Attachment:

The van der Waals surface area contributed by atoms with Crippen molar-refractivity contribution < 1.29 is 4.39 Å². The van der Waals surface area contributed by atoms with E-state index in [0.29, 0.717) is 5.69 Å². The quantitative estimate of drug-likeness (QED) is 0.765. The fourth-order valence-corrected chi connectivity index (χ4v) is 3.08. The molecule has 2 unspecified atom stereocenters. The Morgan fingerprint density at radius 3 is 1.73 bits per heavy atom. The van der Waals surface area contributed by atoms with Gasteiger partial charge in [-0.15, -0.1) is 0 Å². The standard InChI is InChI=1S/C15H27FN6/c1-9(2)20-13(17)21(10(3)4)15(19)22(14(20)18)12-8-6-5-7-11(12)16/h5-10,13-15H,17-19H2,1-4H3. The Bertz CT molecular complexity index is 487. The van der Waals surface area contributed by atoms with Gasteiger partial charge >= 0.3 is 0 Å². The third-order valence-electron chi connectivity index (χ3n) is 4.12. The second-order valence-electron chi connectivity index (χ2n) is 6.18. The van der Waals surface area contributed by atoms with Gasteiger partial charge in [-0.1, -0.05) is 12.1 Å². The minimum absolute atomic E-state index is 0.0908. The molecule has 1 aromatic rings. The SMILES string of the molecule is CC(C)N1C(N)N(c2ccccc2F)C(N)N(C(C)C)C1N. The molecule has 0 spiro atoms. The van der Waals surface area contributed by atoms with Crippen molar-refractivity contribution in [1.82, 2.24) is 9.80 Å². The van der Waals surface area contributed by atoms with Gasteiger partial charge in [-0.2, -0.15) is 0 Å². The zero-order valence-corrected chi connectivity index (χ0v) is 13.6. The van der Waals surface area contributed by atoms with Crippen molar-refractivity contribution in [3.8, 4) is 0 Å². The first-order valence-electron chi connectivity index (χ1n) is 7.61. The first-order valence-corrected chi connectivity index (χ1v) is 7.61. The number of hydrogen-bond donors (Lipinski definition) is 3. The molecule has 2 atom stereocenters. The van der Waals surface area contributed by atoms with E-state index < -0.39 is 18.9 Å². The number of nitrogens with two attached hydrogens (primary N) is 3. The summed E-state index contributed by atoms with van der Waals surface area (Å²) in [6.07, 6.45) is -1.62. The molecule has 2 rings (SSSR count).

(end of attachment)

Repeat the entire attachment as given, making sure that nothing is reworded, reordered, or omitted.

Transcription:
The van der Waals surface area contributed by atoms with Crippen molar-refractivity contribution < 1.29 is 4.39 Å². The van der Waals surface area contributed by atoms with E-state index in [0.29, 0.717) is 5.69 Å². The quantitative estimate of drug-likeness (QED) is 0.765. The fourth-order valence-corrected chi connectivity index (χ4v) is 3.08. The molecule has 2 unspecified atom stereocenters. The Morgan fingerprint density at radius 3 is 1.73 bits per heavy atom. The van der Waals surface area contributed by atoms with Gasteiger partial charge in [-0.15, -0.1) is 0 Å². The standard InChI is InChI=1S/C15H27FN6/c1-9(2)20-13(17)21(10(3)4)15(19)22(14(20)18)12-8-6-5-7-11(12)16/h5-10,13-15H,17-19H2,1-4H3. The Bertz CT molecular complexity index is 487. The van der Waals surface area contributed by atoms with Gasteiger partial charge >= 0.3 is 0 Å². The third-order valence-electron chi connectivity index (χ3n) is 4.12. The second-order valence-electron chi connectivity index (χ2n) is 6.18. The van der Waals surface area contributed by atoms with Gasteiger partial charge in [-0.1, -0.05) is 12.1 Å². The minimum absolute atomic E-state index is 0.0908. The molecule has 1 aromatic rings. The SMILES string of the molecule is CC(C)N1C(N)N(c2ccccc2F)C(N)N(C(C)C)C1N. The molecule has 0 spiro atoms. The van der Waals surface area contributed by atoms with Crippen molar-refractivity contribution in [1.82, 2.24) is 9.80 Å². The van der Waals surface area contributed by atoms with Gasteiger partial charge in [-0.2, -0.15) is 0 Å². The zero-order valence-corrected chi connectivity index (χ0v) is 13.6. The van der Waals surface area contributed by atoms with Crippen molar-refractivity contribution in [3.8, 4) is 0 Å². The first-order valence-electron chi connectivity index (χ1n) is 7.61. The first-order valence-corrected chi connectivity index (χ1v) is 7.61. The number of hydrogen-bond donors (Lipinski definition) is 3. The molecule has 2 atom stereocenters. The van der Waals surface area contributed by atoms with E-state index < -0.39 is 18.9 Å². The number of nitrogens with two attached hydrogens (primary N) is 3. The summed E-state index contributed by atoms with van der Waals surface area (Å²) in [6.07, 6.45) is -1.62. The molecule has 2 rings (SSSR count).